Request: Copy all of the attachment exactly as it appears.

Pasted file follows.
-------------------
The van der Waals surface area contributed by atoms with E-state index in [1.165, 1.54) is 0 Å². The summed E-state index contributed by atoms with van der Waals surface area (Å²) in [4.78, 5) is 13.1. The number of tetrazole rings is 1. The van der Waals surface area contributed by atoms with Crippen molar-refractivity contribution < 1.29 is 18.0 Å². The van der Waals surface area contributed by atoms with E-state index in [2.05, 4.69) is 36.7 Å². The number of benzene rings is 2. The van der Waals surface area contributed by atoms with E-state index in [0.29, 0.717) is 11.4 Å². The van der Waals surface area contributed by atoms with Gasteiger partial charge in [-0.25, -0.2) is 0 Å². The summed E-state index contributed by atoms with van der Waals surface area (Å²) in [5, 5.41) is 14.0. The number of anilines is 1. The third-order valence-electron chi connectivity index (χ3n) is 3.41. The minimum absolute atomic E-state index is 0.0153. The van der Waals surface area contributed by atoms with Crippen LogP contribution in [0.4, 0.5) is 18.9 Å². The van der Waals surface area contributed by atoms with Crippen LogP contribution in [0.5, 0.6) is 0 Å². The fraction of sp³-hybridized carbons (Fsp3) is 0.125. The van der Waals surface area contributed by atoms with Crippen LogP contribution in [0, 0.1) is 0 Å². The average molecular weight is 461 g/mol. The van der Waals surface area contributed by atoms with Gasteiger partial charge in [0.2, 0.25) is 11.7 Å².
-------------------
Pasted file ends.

The van der Waals surface area contributed by atoms with E-state index in [1.165, 1.54) is 0 Å². The summed E-state index contributed by atoms with van der Waals surface area (Å²) in [4.78, 5) is 13.1. The number of tetrazole rings is 1. The van der Waals surface area contributed by atoms with Crippen molar-refractivity contribution < 1.29 is 18.0 Å². The van der Waals surface area contributed by atoms with E-state index in [2.05, 4.69) is 36.7 Å². The number of benzene rings is 2. The van der Waals surface area contributed by atoms with E-state index in [0.29, 0.717) is 11.4 Å². The van der Waals surface area contributed by atoms with Gasteiger partial charge in [-0.25, -0.2) is 0 Å². The summed E-state index contributed by atoms with van der Waals surface area (Å²) in [5, 5.41) is 14.0. The number of anilines is 1. The third-order valence-electron chi connectivity index (χ3n) is 3.41. The minimum absolute atomic E-state index is 0.0153. The van der Waals surface area contributed by atoms with Crippen LogP contribution in [0.4, 0.5) is 18.9 Å². The van der Waals surface area contributed by atoms with Crippen LogP contribution in [0.5, 0.6) is 0 Å². The fraction of sp³-hybridized carbons (Fsp3) is 0.125. The van der Waals surface area contributed by atoms with Crippen LogP contribution in [0, 0.1) is 0 Å². The average molecular weight is 461 g/mol. The van der Waals surface area contributed by atoms with Gasteiger partial charge in [0.2, 0.25) is 11.7 Å².